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What is the Common Reporting Standard (CRS)? The complete informational guide

What is the Common Reporting Standard (CRS)?

Over the past few years, governments and organisations all over the world have been promoting the global tax transparency agenda to minimize tax evasion. In this context, and in response to the request of the Group of Twenty (G20), the Organisation for Economic Co-operation and Development (OECD) issued the CRS (Common Reporting Standard) framework, in order to collect and automatically report the account information of taxpayers across the countries.

It is indeed common for taxpayers to keep bank accounts outside their country of residence, aiming, in many occasions, at hiding assets offshore. CRS assists tax authorities to acquire tax information of non-resident account holders and thus prevent tax evasion. In particular, tax authorities of each participating jurisdiction (96 countries) will collect information from the local Financial Institutions and automatically forward them to the International Revenue Service (IRS) of each tax payer’s place of tax residency.

The article as it is published in the independent Greek newspaper of London “Eleftheria”

 

 

In order to resolve any potential sense of bewilderment, in the following text we have answered some common questions:

 1. How is the CRS implemented?

Financial Institutions collect specific information (see infra, question 2) of their clients’ account and forward them to the jurisdictions of their tax residence (based on his/her personal information and TIN). For this reason, under the CRS, financial institutions are required to determine the tax residence of each account holder.

The procedure to be followed is summarized in the diagram below:

2. What kind of information will be exchanged?

  • Name, address, Taxpayer Identification Number and date and place of birth
  • Account number
  • Name and identifying the number of the reporting Financial Institution
  • Account balance at the end of the relevant year
  • Capital gains (dividends, interest, gross, etc.)

3. What does “tax residence” mean?

A physical person’s tax residence is the place where he has to declare his/her worldwide income in order to be taxed. The criteria vary between nations, but the main test for individuals is their physical presence for more than 183 days continuously or intermittently, within the examining tax year and having their permanent or principal residence or the center of their vital interests or earning wages in the country of tax residency.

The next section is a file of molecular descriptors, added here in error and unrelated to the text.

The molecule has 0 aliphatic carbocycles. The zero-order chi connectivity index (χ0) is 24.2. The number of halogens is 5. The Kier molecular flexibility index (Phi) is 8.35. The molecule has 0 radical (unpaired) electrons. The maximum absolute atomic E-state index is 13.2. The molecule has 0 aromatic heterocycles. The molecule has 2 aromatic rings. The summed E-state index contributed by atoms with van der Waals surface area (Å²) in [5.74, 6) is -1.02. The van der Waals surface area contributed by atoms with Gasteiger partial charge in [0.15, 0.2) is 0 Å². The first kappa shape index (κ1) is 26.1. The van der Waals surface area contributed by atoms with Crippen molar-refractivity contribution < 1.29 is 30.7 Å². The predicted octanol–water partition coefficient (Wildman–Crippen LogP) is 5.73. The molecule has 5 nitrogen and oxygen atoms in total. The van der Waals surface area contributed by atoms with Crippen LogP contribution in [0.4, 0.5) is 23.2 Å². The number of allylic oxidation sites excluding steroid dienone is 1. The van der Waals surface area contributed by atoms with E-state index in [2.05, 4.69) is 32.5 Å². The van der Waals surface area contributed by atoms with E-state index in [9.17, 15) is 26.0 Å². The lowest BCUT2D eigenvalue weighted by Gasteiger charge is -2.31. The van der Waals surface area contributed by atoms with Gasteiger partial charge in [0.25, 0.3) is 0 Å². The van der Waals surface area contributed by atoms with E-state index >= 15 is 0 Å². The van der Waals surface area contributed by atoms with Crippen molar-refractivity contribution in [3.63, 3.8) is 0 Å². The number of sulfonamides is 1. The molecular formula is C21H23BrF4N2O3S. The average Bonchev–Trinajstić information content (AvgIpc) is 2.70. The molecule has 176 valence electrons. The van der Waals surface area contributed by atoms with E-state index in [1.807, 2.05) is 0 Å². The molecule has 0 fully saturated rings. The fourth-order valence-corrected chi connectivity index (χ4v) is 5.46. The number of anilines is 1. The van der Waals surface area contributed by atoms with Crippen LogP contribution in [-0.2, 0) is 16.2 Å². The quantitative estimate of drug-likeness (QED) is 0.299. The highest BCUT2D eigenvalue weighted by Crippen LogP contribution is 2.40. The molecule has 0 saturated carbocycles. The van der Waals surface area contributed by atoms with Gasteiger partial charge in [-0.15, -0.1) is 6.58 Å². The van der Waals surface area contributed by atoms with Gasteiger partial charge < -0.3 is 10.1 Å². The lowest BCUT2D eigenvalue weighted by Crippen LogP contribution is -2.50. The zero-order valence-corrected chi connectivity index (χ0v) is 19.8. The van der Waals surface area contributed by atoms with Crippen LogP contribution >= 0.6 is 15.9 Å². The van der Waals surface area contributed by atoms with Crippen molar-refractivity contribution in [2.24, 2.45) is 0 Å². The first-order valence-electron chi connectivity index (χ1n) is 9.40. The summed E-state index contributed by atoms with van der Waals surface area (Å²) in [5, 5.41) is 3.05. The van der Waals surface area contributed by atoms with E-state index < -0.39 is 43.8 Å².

4. Under which conditions does a new bank account open pursuant to CRS?

In order to open a new bank account, each individual will have to fill a self-certification form, in which he shall provide the bank with his Tax Identification Number (TIN). In case of providing the Bank with false personal information, high penalties are imposed.

5. What about existing accounts?

If a Financial Institution has kept the Documentary Evidence or has policies and procedures in place to ensure that the current residence address is the same as the address on the Documentary Evidence provided, it may use it as proof of tax residence.

Alternatively, the Bank may ask for a self-certification to be sought, especially if the account holder is found a tax resident of more than one countries, in which case the bank can even report the account to all jurisdictions where there is a residence address.

6. How does someone change his tax residence? Is the process automatic?

 The change of tax residency is not an automatic process happening in correspondence with the change of the real residence. Rather, several procedures need to be followed. Therefore, the acquisition of a TIN by no means entails the alteration of his/her tax residence.

Nevertheless, in Greece the acquisition of AFM (TIN) in any other IRS than the IRS of Foreign Residents may be considered as an alteration of tax residence and in order for a foreigner to prove that it is not, he will have to provide the Greek tax authorities with some documents.

For example, if a Greek tax resident wishes to move in the United Kingdom, he/she has to provide the Greek tax authorities with certificates, such as certificate of tax residence, tenancy agreement/contract of employment, proving that he/she has spent more than 183 days of the previous year in the United Kingdom.

7. Why should someone change his tax residence?

In order for one to avoid double taxation, he/she should be tax resident of only one country. Otherwise, his/her worldwide income is subject to taxation in all countries of tax residency.

8. When is a foreign tax resident obliged to file income tax return (E1) in Greece

This obligation arises when someone acquires real income, taxable or exempted from taxation, from sources within Greece. The income is considered real when it is derived from sources such as wages, rents, any profits from the disposal of assets, interests from bank accounts, etc.

On the other hand, foreign tax residents are not obliged to file income tax return if they own a secondary residence, a car or decide to purchase any kind of immovable property in Greece, if said assets do not generate income.

 

Stamatis Ginis

Certified Public Accountant

Personal Tax

ginis@personaltax.eu